Diabetes Type 2

Depression, feeling down and mood swings

People with diabetes are approximately two to three times more likely to experience depression as others (National Institute for Clinical Excellence - NICE - Guidance CG91 2009). Yet there is little routine psychological support for people with diabetes.

Some people we talked to said they felt depressed when they were first diagnosed and could only see a bleak future ahead of them. However as they adapted to the changes to their lifestyle and started focusing on what they could do to improve their health, the feelings of depression passed. One woman with young children said, “Certainly depression lurks around, but having control over the disease, being able to control my diet, or to choose to go out and exercise is enormously important for getting over that kind of depression.”

Although some people said they had not experienced feelings of depression and were naturally positive thinking people, other people actively had tried to be positive, as they coped with changes to their lifestyle. One man who was diagnosed with diabetes when he was 38 years old said, “I decided at the beginning that I was not going to let it control me. You've got to control it. You can't let it control you.” Another man said that he can understand how people might feel depressed at first, if they didn't realise that with the right support they could lead a normal life.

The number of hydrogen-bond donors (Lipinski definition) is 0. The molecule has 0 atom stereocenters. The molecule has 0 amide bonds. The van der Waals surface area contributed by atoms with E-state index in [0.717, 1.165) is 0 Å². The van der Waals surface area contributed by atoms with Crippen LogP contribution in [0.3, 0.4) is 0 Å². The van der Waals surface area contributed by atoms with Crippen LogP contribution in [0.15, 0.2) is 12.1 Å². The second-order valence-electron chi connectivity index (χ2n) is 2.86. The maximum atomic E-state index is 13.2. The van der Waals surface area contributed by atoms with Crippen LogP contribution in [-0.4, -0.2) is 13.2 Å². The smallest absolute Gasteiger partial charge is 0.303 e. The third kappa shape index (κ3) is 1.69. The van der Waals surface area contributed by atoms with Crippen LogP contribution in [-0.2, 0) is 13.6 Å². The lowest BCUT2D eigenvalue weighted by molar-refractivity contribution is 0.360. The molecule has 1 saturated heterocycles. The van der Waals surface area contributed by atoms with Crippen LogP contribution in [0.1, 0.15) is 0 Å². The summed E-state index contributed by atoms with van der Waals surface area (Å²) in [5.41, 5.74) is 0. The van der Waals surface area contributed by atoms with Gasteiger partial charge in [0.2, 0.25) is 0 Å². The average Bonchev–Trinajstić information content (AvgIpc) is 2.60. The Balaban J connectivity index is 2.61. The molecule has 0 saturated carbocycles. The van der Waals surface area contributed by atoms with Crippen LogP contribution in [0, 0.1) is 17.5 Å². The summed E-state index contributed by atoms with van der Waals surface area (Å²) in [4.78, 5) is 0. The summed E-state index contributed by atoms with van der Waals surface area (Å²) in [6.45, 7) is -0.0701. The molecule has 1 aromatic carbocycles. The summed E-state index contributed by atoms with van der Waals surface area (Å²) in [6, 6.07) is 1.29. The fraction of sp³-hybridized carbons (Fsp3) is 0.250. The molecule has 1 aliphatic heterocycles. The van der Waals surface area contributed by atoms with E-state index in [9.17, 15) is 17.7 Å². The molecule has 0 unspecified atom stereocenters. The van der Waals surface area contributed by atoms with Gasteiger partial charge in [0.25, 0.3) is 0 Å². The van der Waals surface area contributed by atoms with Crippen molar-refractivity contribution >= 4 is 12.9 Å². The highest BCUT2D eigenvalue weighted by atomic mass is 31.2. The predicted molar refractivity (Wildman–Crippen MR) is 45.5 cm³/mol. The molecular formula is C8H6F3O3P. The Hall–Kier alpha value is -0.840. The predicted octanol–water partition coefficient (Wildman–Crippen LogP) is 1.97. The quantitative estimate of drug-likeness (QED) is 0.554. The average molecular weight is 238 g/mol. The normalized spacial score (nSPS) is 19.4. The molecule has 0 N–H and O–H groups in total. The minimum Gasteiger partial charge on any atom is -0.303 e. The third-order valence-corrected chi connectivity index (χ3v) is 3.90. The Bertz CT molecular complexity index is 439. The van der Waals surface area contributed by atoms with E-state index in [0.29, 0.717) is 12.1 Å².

Some people said they felt low or 'down' rather than depressed on some days when their diabetes seemed to take the joy out of life. Sometimes needing to follow a diet, take drugs or injections every day or experiencing sexual problems made people feel fed up with their situation. 

Poor blood glucose control had also affected some people's moods. A few people talked about feeling tearful and irritable and then happy and laughing when their blood glucose levels went up and down. 

Some people experienced clinical depression which was hard to overcome. People who were clinically depressed said it felt like 'a black fog' or a 'blackness' came over them. Sometimes stress from work or family life tipped them over the edge, and people found it difficult to cope with diabetes. One man said that when he is not feeling depressed, he finds it much easier to eat healthily, but when he is depressed he comfort eats.

Antidepressants or talking therapies, such as cognitive behaviour therapy or counselling helped people cope with depression. Different people react differently to antidepressants, and sometimes it takes time to work out which drug works best. Several people we talked to were taking fluoxetine (Prozac) for depression and found that it worked quite well for them. One man who suffered from clinical depression before being diagnosed with diabetes, said,  “Medication seems to make it a lot easier than it was. It stops the tears but it doesn't stop the blackness.”

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Many GP practices now have counselling services attached to them, and if not your GP may be able to refer you to a service. If you want to get in touch with a trained counsellor directly, you can call the Diabetes UK Careline. See more experiences of depression.
 

Last reviewed March 2016.
Last updated March 2016.
 

 

 

 

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